Anyone looking to install Apple’s iTunes software on their computer is presented with a request to trawl through a ridiculously hefty 56 pages of fine print, detailing every conceivable term and condition of use.
It’s a portent!
Perhaps the hideously long list of terms and conditions is Apple’s way of warning users of the upcoming bloat of their dreadful iTunes software, but like just about everyone else, we’ve never troubled ourselves to bother reading what it is we’re digitally agreeing to.
Lawyers take a look
Two digital-media attorneys, Mark Grossman and Jonathan Handel, decided to take a look at exactly what goes into this book-long document and reported their findings to CNN.
Three things to consider
Happily, there’s nothing too outrageous in there, although they found three areas of concern.
The first was around Genius, which lets Apple access your music play history (although we can’t see how else it would work), and the second was ‘Loss of Purchases’ which means you’re basically screwed for a refund if you lose or damage a digital file. If such a disaster happens Apple will point a wagging finger at you and say, “you should have backed it up, sucker.”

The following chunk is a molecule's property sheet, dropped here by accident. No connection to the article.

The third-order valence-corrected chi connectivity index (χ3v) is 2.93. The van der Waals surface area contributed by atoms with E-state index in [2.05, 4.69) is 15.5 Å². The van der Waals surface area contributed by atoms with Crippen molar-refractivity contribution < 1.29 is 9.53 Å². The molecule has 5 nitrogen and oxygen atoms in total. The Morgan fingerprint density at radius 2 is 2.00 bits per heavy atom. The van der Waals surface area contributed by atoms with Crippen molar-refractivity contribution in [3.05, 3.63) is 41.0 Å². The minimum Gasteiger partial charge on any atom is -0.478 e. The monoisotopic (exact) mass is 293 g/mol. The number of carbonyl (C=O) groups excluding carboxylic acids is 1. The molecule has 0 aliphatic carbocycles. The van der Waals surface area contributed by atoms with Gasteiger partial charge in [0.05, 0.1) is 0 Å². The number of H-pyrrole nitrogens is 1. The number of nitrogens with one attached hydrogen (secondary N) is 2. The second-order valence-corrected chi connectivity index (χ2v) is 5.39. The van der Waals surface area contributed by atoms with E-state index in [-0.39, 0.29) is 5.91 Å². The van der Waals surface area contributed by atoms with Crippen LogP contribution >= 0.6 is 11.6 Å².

The third point is ‘Licensing’ which boils down to this: when you buy something from iTunes, you’re only paying for the license to listen to music or watch a movie on your iPhone or Apple device – at no point do you ever actually own the product itself.
“When you buy a book, you own the copy of that book but not the actual material,” explained Handel. “What you are buying here is right to use music on certain devices.”
By contrast, the terms and conditions for Google’s Android Marketplace are a mere five pages long, so perhaps it’s time Apple started cutting out the cack and presenting its users with something there’s at least a chance they may feel inclined to read.